Book Reviews of Saratoga Secret

Saratoga Secret
Saratoga Secret
Author: Betsy Sterman
ISBN-13: 9780439282307
ISBN-10: 0439282306
Publication Date: 2001
Pages: 249
  • Currently 5/5 Stars.

5 stars, based on 2 ratings
Publisher: Scholastic
Book Type: Paperback
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reviewed Saratoga Secret on + 22 more book reviews
In 1777, as General Burgoyne and his British troops invade the Upper Hudson River Valley, sixteen-year-old Amity must carry a secret message to the Continental army to give warning of an impending attack.

Publisher's Note
In this suspenseful novel set in New York of 1777, the events swirling around the Battles of Saratoga propel a young American girl into a dramatic test of her courage, loyalty, and love. When a secret letter falls into the hands of sixteen-year-old Amity Spencer, the ordinary farm girl is thrust upon a dangerous journey to pass the letter to the Continental Army. On the lookout for spies and traitors, she must also puzzle out her feelings for a handsome peddler with secrets of his own. Betsy Sterman has written two novels for younger readers with her husband, Samuel: Backyard Dragon and Too Much Magic. Betsy Sterman lives in Chappaqua, New York.

Industry reviews
"...readers who prefer their historical fiction served up with a generous portion of romance will savor this title."
Bulletin of the Center for Children's Books - Elizabeth Bush (01/19/1999)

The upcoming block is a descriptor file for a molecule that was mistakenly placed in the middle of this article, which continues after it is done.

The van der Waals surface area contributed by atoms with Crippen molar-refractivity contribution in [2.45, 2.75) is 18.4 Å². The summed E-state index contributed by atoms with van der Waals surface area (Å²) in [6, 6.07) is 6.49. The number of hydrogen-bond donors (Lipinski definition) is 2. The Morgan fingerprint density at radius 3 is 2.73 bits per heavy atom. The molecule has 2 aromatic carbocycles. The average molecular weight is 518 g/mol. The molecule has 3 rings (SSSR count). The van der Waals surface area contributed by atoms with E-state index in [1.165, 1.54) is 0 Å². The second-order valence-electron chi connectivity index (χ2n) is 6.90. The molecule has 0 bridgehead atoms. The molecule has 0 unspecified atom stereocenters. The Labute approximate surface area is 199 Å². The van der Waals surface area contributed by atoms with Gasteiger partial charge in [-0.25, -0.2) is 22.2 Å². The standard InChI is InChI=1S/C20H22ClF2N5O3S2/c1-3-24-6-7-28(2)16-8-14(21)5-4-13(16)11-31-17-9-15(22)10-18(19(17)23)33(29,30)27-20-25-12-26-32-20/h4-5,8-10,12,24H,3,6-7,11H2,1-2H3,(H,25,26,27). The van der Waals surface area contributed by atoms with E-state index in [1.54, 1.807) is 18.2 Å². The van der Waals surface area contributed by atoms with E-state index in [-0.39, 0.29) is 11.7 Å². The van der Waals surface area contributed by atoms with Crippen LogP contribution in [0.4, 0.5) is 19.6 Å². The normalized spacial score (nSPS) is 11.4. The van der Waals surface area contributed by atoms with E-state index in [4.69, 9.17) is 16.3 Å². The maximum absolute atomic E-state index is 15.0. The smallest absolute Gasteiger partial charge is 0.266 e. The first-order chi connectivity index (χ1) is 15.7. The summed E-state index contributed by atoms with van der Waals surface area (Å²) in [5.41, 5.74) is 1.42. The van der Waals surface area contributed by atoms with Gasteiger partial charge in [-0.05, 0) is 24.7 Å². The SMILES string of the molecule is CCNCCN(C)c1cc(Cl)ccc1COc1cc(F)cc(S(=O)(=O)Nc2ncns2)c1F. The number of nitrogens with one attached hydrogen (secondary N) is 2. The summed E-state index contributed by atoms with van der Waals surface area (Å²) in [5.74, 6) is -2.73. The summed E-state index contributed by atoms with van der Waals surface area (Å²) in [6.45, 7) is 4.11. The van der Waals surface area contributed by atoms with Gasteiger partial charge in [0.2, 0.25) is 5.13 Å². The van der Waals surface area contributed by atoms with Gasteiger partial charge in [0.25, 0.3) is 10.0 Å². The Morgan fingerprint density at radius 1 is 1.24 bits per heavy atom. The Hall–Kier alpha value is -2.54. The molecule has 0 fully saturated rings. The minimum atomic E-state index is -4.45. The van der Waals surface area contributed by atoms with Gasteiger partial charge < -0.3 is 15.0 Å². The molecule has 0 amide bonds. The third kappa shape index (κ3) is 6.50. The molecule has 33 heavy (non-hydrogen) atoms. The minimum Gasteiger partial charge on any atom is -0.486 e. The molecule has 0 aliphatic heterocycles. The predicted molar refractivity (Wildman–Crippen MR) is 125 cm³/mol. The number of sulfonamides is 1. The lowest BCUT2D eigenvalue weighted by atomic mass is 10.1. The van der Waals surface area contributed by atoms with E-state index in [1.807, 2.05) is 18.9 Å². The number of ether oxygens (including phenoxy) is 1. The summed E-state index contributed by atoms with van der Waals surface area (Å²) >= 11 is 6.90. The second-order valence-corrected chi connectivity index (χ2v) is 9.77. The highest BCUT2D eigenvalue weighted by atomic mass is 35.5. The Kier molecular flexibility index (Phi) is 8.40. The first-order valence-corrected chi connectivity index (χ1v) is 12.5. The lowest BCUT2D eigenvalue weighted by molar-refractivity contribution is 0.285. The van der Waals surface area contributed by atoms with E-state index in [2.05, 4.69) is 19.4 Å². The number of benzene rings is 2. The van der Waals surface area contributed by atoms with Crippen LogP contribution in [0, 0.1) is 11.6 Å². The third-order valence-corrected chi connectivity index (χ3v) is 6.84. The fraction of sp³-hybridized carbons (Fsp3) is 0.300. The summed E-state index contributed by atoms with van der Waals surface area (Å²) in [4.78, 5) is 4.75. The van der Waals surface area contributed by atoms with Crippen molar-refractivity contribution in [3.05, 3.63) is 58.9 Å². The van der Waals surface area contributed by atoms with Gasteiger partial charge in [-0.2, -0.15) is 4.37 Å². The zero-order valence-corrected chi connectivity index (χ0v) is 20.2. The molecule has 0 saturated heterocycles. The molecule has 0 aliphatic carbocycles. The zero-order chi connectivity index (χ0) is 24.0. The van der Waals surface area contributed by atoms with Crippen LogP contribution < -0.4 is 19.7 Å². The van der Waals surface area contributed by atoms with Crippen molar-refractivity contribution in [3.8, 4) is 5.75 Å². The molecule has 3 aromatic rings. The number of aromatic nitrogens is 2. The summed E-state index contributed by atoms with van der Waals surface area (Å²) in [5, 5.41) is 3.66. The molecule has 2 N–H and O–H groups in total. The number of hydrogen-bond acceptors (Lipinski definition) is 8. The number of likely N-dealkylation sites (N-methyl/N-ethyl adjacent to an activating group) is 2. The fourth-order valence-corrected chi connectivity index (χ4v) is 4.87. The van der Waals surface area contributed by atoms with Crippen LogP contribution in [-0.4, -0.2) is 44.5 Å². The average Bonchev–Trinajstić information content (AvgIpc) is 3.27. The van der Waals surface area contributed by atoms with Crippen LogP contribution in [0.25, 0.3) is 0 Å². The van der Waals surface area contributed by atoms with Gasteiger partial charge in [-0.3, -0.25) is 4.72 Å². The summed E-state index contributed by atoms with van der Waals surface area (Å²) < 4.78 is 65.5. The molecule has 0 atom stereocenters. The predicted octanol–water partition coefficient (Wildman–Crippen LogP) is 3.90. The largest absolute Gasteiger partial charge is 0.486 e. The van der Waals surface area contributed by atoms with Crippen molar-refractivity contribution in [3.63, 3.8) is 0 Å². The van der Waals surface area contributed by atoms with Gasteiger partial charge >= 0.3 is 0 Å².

Gr 4-8-A historical novel set around the Battle of Saratoga, considered to be a turning point of the Revolutionary War. Amity Spencer is a 16-year-old farm girl who stays with her mother and baby brother while her father goes off with the other men and boys of her community to fight the British. A neighboring farm boy thought to have been killed in battle shows up on the Spencer's doorstep with a tale of how he survived and news that someone they thought they could trust is a traitor. The young patriot also carries an inadvertently obtained letter that tells of an imminent attack by Burgoyne's troops. He is too weak to travel, so Amity must get the letter to the generals of the American Army. The book presents a good picture of rural life and the realities of war and its effects on civilians, and also attempts to put a human face on the idea of "the enemy." The writing is sometimes awkward, as is the case in many historical novels in which an author tries to give the dialog an old-fashioned tone, but the real sense of fear and danger is sustained throughout. Amity's play at intrigue as well as her confused romantic feelings towards another character keep the story moving. A solid book for assignments or for readers who want to go beyond the "Dear America" series (Scholastic).